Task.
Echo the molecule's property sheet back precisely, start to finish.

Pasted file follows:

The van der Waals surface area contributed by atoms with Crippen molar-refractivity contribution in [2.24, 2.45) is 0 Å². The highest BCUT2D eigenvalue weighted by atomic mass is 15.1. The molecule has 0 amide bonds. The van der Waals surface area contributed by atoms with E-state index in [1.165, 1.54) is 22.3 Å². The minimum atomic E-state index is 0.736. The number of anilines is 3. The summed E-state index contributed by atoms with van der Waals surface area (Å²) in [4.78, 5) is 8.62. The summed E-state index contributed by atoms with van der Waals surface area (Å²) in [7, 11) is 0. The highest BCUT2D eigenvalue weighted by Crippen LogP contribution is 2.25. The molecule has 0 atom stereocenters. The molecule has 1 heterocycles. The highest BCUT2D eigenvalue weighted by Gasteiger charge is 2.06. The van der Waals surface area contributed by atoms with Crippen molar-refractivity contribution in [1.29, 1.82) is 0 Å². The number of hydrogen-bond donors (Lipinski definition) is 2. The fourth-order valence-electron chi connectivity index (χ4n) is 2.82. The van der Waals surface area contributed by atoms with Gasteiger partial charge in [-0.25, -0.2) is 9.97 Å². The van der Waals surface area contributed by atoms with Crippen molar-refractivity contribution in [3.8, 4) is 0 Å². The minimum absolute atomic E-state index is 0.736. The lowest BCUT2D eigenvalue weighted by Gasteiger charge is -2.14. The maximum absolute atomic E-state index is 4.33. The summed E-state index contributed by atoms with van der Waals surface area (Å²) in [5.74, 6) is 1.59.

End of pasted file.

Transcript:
The van der Waals surface area contributed by atoms with Crippen molar-refractivity contribution in [2.24, 2.45) is 0 Å². The highest BCUT2D eigenvalue weighted by atomic mass is 15.1. The molecule has 0 amide bonds. The van der Waals surface area contributed by atoms with E-state index in [1.165, 1.54) is 22.3 Å². The minimum atomic E-state index is 0.736. The number of anilines is 3. The summed E-state index contributed by atoms with van der Waals surface area (Å²) in [4.78, 5) is 8.62. The summed E-state index contributed by atoms with van der Waals surface area (Å²) in [7, 11) is 0. The highest BCUT2D eigenvalue weighted by Crippen LogP contribution is 2.25. The molecule has 0 atom stereocenters. The molecule has 1 heterocycles. The highest BCUT2D eigenvalue weighted by Gasteiger charge is 2.06. The van der Waals surface area contributed by atoms with Crippen molar-refractivity contribution in [1.29, 1.82) is 0 Å². The number of hydrogen-bond donors (Lipinski definition) is 2. The fourth-order valence-electron chi connectivity index (χ4n) is 2.82. The van der Waals surface area contributed by atoms with Gasteiger partial charge in [-0.25, -0.2) is 9.97 Å². The van der Waals surface area contributed by atoms with Crippen molar-refractivity contribution in [3.8, 4) is 0 Å². The minimum absolute atomic E-state index is 0.736. The lowest BCUT2D eigenvalue weighted by Gasteiger charge is -2.14. The maximum absolute atomic E-state index is 4.33. The summed E-state index contributed by atoms with van der Waals surface area (Å²) in [5.74, 6) is 1.59.